Everyone knows the First Amendment protects freedom of religion, speech, press, and assembly. How many remember that, in addition, the First Amendment protects a fifth freedom — to lobby?
Of course it doesn’t use the word lobby. It calls it the right “to petition the Government for a redress of grievances.” Lobbyists are people hired to do that for you, so that you can actually stay home with the kids and remain gainfully employed rather than spend your life in the corridors of Washington.
To hear the candidates in this presidential campaign, you’d think lobbying is just one notch below waterboarding, a black art practiced by the great malefactors of wealth to keep the middle class in a vise, and to loose upon the nation every manner of scourge: oil dependency, greenhouse gases, unpayable mortgages, and those tiny entrees you get at French restaurants.
Lobbying is constitutionally protected, but that doesn’t mean we have to like it all. Let’s agree to frown upon bad lobbying, such as getting a tax break for a particular industry. Let’s agree to welcome good lobbying — the actual redress of a legitimate grievance — such as protecting your home from being turned to dust to make way for some urban development project.
There is a defense of even bad lobbying. It goes like this: You wouldn’t need to be seeking advantage if the federal government had not appropriated for itself in the 20th Century all kinds of powers, regulations, intrusions, and manipulations (often through the tax code) that had never been presumed in the 19th Century and certainly never imagined by the Founders. What appears to be rent-seeking is thus redress of a larger grievance — insufferable government meddling in what had traditionally been considered an area of free enterprise.
Good lobbying, on the other hand, requires no such larger contextual explanation. It is a cherished First Amendment right — necessary, like the others, to protect a free people against overbearing and potentially tyrannical government.
What would be an example of petitioning the government for a redress of a legitimate grievance? Let’s say you’re a media company wishing to acquire a television station in Pittsburgh. Because of the huge federal regulatory structure, you require the approval of a government agency. In this case it’s called the Federal Communications Commission.
Now, one of the roles of Congress is to make sure that said bureaucrats are interpreting and enforcing Congress’ laws with fairness and dispatch. All members of Congress, no matter how populist, no matter how much they rail against “special interests,” zealously protect this right of oversight. Therefore, one of the jobs of the chairman of the Senate Commerce Committee is to ensure that the bureaucrats of the FCC are doing their job.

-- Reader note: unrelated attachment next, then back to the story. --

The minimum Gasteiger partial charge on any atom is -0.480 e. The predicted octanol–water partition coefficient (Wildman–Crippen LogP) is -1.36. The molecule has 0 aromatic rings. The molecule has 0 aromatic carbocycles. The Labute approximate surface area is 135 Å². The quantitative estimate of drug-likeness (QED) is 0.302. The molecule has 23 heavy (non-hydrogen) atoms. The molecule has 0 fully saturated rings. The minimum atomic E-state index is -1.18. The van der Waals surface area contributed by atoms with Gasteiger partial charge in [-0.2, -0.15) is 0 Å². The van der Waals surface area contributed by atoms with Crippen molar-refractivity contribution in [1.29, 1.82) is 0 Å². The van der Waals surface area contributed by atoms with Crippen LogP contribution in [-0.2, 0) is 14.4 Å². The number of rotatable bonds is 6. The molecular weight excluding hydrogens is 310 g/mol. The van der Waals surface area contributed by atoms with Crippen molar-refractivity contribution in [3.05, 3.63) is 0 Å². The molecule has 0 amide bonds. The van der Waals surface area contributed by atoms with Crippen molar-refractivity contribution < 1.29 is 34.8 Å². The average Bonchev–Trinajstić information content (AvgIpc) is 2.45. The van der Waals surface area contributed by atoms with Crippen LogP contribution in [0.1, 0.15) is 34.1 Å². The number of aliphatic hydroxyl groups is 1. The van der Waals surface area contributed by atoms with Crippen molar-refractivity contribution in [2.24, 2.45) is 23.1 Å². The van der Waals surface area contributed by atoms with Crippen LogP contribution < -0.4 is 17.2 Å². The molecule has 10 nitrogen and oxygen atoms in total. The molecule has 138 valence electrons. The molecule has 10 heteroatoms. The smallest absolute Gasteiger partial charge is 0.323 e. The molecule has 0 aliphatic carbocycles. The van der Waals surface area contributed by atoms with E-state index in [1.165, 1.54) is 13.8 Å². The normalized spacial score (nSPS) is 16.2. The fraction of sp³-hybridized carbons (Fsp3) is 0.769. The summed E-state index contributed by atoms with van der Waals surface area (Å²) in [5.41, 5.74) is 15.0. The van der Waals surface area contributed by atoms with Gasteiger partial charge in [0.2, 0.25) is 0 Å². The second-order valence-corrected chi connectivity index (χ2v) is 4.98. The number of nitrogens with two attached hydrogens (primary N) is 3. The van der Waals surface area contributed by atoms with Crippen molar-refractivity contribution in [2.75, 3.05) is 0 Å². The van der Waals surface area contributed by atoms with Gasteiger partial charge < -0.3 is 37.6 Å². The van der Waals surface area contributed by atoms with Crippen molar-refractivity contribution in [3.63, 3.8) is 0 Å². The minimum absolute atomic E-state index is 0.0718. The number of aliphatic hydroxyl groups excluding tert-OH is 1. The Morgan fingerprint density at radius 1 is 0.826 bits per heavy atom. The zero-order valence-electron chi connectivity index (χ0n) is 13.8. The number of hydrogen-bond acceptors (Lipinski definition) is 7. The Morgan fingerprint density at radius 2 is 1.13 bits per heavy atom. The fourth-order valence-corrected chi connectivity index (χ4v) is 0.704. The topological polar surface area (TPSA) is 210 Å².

What would constitute not doing their job? A textbook example would be the FCC sitting two full years on a pending application to acquire a Pittsburgh TV station. There could hardly be a better case of a legitimate “petition for a redress” than that of the aforementioned private entity asking the chairman of the appropriate oversight committee to ask the tardy bureaucrats for a ruling. So the chairman does that, writing to the FCC demanding a ruling — any ruling — while explicitly stating that he is asking for no particular outcome.
This, of course, is precisely what John McCain did on behalf of Paxson Communications in writing two letters to the FCC in which he asked for a vote on the pending television station acquisition. These two letters are the only remotely hard pieces of evidence in a 3,000-word front-page New York Times article casting doubt on John McCain’s ethics.
Which is why what was intended to be an exposé turned into a farce, compounded by the fact that the other breathless revelation turned out to be thrice-removed rumors of an alleged affair nine years ago.
It must be said of McCain that he has invited such astonishingly thin charges against him because he has made a career of ostentatiously questioning the motives and ethics of those who have resisted his campaign-finance reform and other measures that he imagines will render Congress influence-free.
Ostentatious self-righteousness may be a sin, but it is not a scandal. Nor is it a crime or a form of corruption. The Times’ story is a classic example of sloppy gotcha journalism. But it is also an example of how the demagoguery about lobbying has so penetrated the popular consciousness that the mere mention of it next to a prominent senator is thought to be enough to sustain an otherwise vaporous hit piece.
Free advice to the K-Street crowd: Consider a name change. Wynum, Dynum and Bindum: Redress Petitioners.
© 2008, The Washington Post Writers Group